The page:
Tourism Management 27 (2006) 1093–1100 www.elsevier.com/locate/tourman
Medical tourism: Sea, sun, sand and y surgery
School of Geosciences, University of Sydney, NSW 2006, Australia Received 1 November 2005; accepted 29 November 2005
Abstract Medical tourism, where patients travel overseas for operations, has grown rapidly in the past decade, especially for cosmetic surgery. High costs and long waiting lists at home, new technology and skills in destination countries alongside reduced transport costs and Internet marketing have all played a role. Several Asian countries are dominant, but most countries have sought to enter the market. Conventional tourism has been a by-product of this growth, despite its tourist packaging, and overall beneﬁts to the travel industry have been considerable. The rise of medical tourism emphasises the privatisation of health care, the growing dependence on technology, uneven access to health resources and the accelerated globalisation of both health care and tourism. r 2006 Elsevier Ltd. All rights reserved. Keywords: Health; Medicine; Tourism; Asia; Economics
As health care costs skyrocket, patients in the developed world are looking overseas for medical treatment. India is capitalizing on its low costs and highly trained doctors to appeal to these ‘‘medical tourists.’’ Even with airfare, the cost of going to India for surgery can be markedly cheaper, and the quality of services is often better than that found in the United States and UK. Indeed, many patients are pleased at the prospect of combining their tummy tucks with a trip to the Taj Mahal. Yale Global (www.medical-tourism.us) 1. Introduction It is a truism that tourism is supposed to be about relaxation, pleasure and an increase in well being and even health. Even with the rise in cultural tourism and notions of tourism also being a learning experience, such learning too is expected to be relaxing and quite different from classroom memories. Tourists need not necessarily be hedonists, but they anticipate a beneﬁcial outcome. In the past decade the attempt to achieve better health while on holiday, through relaxation, exercise or visits to spas, has ÃTel.: +61 02 9351 3244; Fax: +61 02 9351 3644.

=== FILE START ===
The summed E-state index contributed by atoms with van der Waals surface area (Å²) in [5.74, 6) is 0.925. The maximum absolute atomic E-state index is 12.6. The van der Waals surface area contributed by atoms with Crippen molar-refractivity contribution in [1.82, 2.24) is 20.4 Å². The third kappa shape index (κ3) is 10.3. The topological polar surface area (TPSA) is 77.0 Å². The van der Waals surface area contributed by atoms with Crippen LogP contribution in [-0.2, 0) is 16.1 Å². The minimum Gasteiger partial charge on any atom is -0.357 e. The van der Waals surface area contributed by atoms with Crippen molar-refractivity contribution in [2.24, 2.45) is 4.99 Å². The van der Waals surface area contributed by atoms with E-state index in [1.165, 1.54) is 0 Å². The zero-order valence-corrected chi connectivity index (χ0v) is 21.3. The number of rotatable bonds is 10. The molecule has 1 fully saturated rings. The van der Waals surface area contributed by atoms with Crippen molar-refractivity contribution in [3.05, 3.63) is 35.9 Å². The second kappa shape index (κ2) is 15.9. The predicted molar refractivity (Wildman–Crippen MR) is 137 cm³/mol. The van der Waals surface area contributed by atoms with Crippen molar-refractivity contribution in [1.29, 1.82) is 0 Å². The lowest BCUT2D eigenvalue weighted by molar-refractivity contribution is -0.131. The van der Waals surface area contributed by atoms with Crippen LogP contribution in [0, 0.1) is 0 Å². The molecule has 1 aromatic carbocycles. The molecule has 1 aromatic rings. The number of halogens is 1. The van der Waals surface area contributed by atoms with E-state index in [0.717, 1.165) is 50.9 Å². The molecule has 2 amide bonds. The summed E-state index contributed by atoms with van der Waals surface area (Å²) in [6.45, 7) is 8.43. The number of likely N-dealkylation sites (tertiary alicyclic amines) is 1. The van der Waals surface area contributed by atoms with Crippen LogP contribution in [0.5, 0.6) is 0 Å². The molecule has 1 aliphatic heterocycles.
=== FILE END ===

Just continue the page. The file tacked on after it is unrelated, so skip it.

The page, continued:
E-mail address: firstname.lastname@example.org. 0261-5177/$ - see front matter r 2006 Elsevier Ltd. All rights reserved. doi:10.1016/j.tourman.2005.11.005
been taken to a new level with the emergence of a new and distinct niche in the tourist industry: medical tourism. This paper seeks to provide a ﬁrst assessment of this emerging phenomenon. Some of the earliest forms of tourism were directly aimed at increased health and well being: for example, the numerous spas that remain in many parts of Europe and elsewhere, which in some cases represented the effective start of local tourism, when ‘taking the waters’ became common by the 18th century. By the 19th century they were evident even in such remote colonies as the French Paciﬁc territory of New Caledonia, while the emergence of hill stations virtually throughout the tropics further emphasised the apparent curative properties of tourism and recreation in appropriate, often distant, therapeutic places (Smyth, 2005). Somewhat later, recreation and tourism shifted seawards in developed countries, and extended from elites towards the working classes, and sea bathing became a healthy form of recreation (e.g. Gilbert, 1954). Other sports, such as golf, cycling, walking and mountaineering, similarly became part of the tourist experience and were supposedly pleasurable ways of combining tourism and well being. Even more recently tourists have travelled in search of yoga and meditation. The legacy of all this is the continued presence of ‘health
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tourism’ where people visit health spas, for example in Kyrgyztan (Schoﬁeld, 2004), with the primary purpose of...